How a British Bid on Immigration Can Facilitate Brexit
British Prime Minister Theresa May will soon launch divorce proceedings from the European Union under the so-called Article 50 process. Her objective is to leave the Internal Market and the EU customs union, take back control over immigration, and be free of the jurisdiction of the European Court of Justice while maintaining as free a future trading relationship with the EU-27 as possible. Her goal in the two-year timetable called for by Article 50 could not be more different from European negotiators, and therein lie her basic difficulties.
EU-27 leaders are insisting on a settlement of UK financial liabilities clarifying the future status of EU citizens living in the UK—and UK citizens living in the EU-27—before discussing the future economic relationship. Their leverage is that there is a legal hard stop after the two-year negotiating process, at the end of which the UK simply drops out of the EU unconditionally. May thus needs to make quick progress on the two EU negotiating priorities without getting bogged down on the sequencing of the negotiations.
Undoubtedly, the most controversial issue will be about money and just how large the future common liabilities that the UK has entered into as an EU member are? Up to €60 billion, as Brussels claims, or zero, as the Conservative Party in Westminster believes.
On immigration, the prime minister has a better negotiating position. In their referendum, she argues, Britons indicated they wanted national control over immigration. As interior minister, May earned a reputation as a hardliner on this issue. So far, the UK government has refrained from unilaterally granting residency and working rights to EU citizens who came legally to the UK under the EU’s rules. Such a move would invariably have politically compelled the EU-27 to quickly reciprocate. At an earlier stage of the Brexit process, it could have helped clear a potentially thorny issue from the actual time-limited Article 50 negotiations and spread a lot of goodwill for the UK around other EU member states. Instead, May now has to spend both time and political capital on this issue during the two-year negotiation window, during which the EU-27 is certain to make it more complicated.
Quick mutual recognition of residency and working rights is only one part of citizens’ status after Brexit, however. Even if EU citizens are allowed to stay in the UK, there must also be a discussion of their pension rights, healthcare access, family reunification options, and availability of other public social services.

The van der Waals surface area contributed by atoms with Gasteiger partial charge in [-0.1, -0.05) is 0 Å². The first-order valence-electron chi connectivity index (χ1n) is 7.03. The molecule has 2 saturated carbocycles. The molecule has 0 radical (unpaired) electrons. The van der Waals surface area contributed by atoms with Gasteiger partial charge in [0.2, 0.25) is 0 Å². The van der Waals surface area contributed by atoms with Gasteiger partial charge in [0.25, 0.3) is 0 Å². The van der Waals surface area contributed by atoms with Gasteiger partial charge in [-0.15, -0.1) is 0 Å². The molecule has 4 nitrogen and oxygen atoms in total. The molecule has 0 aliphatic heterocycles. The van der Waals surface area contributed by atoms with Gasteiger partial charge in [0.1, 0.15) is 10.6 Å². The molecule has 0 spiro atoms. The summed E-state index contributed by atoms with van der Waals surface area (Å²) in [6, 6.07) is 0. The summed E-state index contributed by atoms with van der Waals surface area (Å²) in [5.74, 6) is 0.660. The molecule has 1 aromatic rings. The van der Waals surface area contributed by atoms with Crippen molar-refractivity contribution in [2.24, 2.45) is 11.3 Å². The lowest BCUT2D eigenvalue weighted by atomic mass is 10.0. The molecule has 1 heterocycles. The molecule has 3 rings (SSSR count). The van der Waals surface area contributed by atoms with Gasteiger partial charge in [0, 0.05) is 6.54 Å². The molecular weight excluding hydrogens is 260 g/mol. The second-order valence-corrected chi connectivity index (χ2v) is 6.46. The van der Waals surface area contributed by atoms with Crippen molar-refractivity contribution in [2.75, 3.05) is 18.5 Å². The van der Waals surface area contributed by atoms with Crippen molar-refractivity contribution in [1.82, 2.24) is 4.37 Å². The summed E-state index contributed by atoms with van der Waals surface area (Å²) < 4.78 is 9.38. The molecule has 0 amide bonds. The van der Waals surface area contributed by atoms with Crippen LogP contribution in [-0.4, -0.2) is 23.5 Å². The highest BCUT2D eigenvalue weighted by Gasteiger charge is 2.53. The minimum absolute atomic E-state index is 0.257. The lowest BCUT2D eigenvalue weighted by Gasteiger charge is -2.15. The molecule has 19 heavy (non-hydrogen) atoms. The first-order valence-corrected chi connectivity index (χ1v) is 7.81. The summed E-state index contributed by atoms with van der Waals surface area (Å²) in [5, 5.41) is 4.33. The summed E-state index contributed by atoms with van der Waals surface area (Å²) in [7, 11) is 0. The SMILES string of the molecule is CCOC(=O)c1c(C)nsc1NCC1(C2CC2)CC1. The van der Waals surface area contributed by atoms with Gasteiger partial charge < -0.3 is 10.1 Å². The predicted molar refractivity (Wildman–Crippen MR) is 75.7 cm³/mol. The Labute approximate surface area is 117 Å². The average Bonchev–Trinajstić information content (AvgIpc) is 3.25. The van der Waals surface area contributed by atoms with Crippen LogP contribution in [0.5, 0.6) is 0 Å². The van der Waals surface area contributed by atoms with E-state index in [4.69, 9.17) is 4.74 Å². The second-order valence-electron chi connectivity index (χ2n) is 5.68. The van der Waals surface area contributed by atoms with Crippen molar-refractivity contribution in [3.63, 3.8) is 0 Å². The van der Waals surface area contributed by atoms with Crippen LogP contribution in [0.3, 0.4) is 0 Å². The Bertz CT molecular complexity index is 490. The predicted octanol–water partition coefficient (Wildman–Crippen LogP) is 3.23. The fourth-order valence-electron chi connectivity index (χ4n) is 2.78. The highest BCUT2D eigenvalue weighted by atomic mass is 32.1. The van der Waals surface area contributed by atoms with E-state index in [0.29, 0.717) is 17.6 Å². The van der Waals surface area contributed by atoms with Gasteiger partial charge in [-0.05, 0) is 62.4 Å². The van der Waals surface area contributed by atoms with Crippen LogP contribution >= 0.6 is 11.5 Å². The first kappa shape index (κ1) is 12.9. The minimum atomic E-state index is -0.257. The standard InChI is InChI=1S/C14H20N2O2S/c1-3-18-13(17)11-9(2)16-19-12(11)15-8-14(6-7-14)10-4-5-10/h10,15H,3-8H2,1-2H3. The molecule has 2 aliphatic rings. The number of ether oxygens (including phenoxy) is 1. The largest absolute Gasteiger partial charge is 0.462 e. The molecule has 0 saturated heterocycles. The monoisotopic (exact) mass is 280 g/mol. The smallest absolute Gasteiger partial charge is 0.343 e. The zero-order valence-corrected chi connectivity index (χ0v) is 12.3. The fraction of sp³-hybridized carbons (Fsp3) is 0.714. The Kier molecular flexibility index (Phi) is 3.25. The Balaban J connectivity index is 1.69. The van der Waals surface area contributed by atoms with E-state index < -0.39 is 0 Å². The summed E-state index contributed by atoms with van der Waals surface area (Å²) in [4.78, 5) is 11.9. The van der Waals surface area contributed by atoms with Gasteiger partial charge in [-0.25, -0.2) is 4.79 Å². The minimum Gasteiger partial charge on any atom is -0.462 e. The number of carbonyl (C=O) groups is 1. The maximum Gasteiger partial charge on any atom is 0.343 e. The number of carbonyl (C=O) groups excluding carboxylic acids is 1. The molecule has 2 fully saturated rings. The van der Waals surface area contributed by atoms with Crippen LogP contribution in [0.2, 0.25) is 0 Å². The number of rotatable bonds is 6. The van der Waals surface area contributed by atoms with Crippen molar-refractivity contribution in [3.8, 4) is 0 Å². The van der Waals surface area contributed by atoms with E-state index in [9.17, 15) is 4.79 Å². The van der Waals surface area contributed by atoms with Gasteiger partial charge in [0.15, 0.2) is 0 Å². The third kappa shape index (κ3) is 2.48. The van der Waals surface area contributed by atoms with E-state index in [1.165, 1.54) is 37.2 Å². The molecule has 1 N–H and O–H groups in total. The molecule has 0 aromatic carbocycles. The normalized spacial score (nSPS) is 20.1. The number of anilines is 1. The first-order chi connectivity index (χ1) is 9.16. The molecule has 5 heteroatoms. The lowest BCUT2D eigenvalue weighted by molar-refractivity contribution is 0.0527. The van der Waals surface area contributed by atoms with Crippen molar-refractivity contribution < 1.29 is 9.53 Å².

The complexity of these issues can be seen in Figure 1 and 2, which show where migrants from the UK and EU-27 live.
With more than 800,000 nationals living in the UK, Poland has the most interest in resolving the issue. But the same is true for more than 300,000 British citizens in Spain—two-thirds of whom are over the age of 50. What, for example, are the rights of elderly British citizens in Spain to local public healthcare services?
Like Richard Nixon traveling to China, May could rely on her hawkish reputation to make a deal. She could, for example, offer EU citizens in the UK a British equivalent of the American permanent legal residency (green card) status, giving them not only the right to live and work in the UK but also all auxiliary rights of a UK citizen, such as access to healthcare, pension rights, family reunification, etc.—excluding the right to vote. And after five years, EU citizens could apply for UK citizenship.
Such a move would secure the greatest number of EU workers remaining after Brexit and also remove a contentious issue in the EU negotiations, as the EU would no doubt reciprocate the gesture. It would provide a positive opening for the Article 50 negotiations, making it easier to discuss the other important topics.
The best way for Theresa May to make an early bold move on immigration would be for her to include it in the official letter launching the Article 50 negotiations.
Note:  EU-27 members can agree to extend the two-year Article 50 negotiating period, but this looks highly improbable given the requirement for unanimity among the 27 members.